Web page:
Unvarnished New Testament

Unvarnished New Testament

"The Unvarnished New Testament" was translated by Andy Gaus as an attempt to produce a translation of the New Testament that was simpler and more straightforward (1991) than most Modern English Bible translations. In addition to simpler sentence structure, he also chose to translate a number of words that are important in Christian theology with words that are more commonplace and familiar (such as "doing wrong" for the more traditional word "sin"). Both of these approaches leading to the label “unvarnished”, separating this translation from most approaches in the Bible version debate‎. He explained his approach briefly in the beginning of the volume, with more examples presented in the “Introduction” by George Witterschien, who summed it up saying "the effect of this is refreshing" (1991:13).

In English-speaking Christian circles, there has been a long tradition of dissatisfaction with older translations of the Bible that sound archaic (e.g. Helen Barrett Montgomery, Clarence Jordan, Olaf M. Norlie, Kenneth N. Taylor, Jay P. Green, Richard Francis Weymouth). Gaus is one of many in this long line who have tried to produce a translation that was easier to understand. He had earlier produced the four Gospels in 1988, titled “The Unvarnished Gospels”. "Gaus then produced a complete New Testament... The work contains a slightly revised edition of his Gospels, together with the remainder of the New Testament" (Paul 1991:87). That book had generated interest in some circles, so he went on to translate the rest of the New Testament.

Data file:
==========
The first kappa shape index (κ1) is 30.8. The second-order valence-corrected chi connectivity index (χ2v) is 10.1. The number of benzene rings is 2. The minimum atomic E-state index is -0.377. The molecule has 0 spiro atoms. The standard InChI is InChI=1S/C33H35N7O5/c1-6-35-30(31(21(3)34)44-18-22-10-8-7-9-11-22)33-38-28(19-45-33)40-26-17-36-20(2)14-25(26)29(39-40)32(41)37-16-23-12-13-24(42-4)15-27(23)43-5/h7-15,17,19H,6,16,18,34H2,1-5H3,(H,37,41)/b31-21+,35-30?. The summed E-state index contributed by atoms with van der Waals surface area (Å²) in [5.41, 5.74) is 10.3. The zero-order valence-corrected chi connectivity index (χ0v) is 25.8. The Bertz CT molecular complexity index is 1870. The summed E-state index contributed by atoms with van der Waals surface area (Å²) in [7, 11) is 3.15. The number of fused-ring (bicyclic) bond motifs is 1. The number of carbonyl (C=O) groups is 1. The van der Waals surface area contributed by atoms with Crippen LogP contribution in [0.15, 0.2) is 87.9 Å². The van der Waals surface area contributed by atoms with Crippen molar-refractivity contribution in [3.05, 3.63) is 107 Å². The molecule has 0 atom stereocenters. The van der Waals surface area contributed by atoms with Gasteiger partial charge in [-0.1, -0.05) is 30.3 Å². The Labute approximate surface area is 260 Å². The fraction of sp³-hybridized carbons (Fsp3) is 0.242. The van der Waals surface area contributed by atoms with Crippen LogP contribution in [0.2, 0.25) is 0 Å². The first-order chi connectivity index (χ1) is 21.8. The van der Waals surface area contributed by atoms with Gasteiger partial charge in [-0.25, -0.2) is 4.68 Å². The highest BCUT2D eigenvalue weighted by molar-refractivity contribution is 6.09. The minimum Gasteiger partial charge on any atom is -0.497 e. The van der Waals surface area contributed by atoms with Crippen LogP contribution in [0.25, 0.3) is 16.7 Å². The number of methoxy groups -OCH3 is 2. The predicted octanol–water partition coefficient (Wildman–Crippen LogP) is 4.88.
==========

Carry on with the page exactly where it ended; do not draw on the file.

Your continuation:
The volume contains a 15 page glossary in the back, allowing readers to look up words in their traditional translated forms. Each entry then gives the Greek form, an explanation of the meaning, and his choice of a translated form with some explanation of his choice. For example, the familiar word “disciple” is from the Greek word ‘’mathetes’’, which Gaus explains is the usual word form “student”, which is how he translates the word in the Gospels. Some other familiar words that are translated in innovative, less theological-sounding, ways include “sin” as “doing wrong”, “blessed” as “in luck” (in the Beatitudes, and “behold” by a number of phrases including “look” and “all of a sudden.” Being a Roman Catholic, under his entry for "virgin", he discusses the evidence for and against the perpetual virginity of Mary.

The books are arranged in the usual order. He marks chapter divisions, but does not mark verse numbers (Paul 1991:87).

ample passages

Matthew 7:2-5

“Why do you look at the splinter in your brother’s eye but you don’t notice the log in your own eye? And how can you say to your brother, ‘Let me get that splinter out of your eye,’ with that log there in your own eye? You fake, first get the log out of your own eye, and then you can see about getting the splinter out of your brother’s eye.”

Hebrews 12:1,2

“Well now, with such a swarm of good examples on every hand, lest us cast off all our dead weight including sinfulness that gets into everything, let us run the endurance race that lies before us, taking our cues from the captain and trainer of our faith, Jesus, he who turned from the joy that beckoned to him to endure the death of the cross, caring not a whit how shameful it was, and now sits at the right of the throne of God.”

Facts of publication

*The Unvarnished Gospels. 1988. Brattleboro, VT: Threshold Books. ISBN 978-0-939660-25-4

*The Unvarnished New Testament. 1991. Grand Rapids: Phanes Press. ISBN 0-933999-99-2


*Paul, William. 2003. English Language Bible Translators. Jefferson, NC: McFarland.

External links


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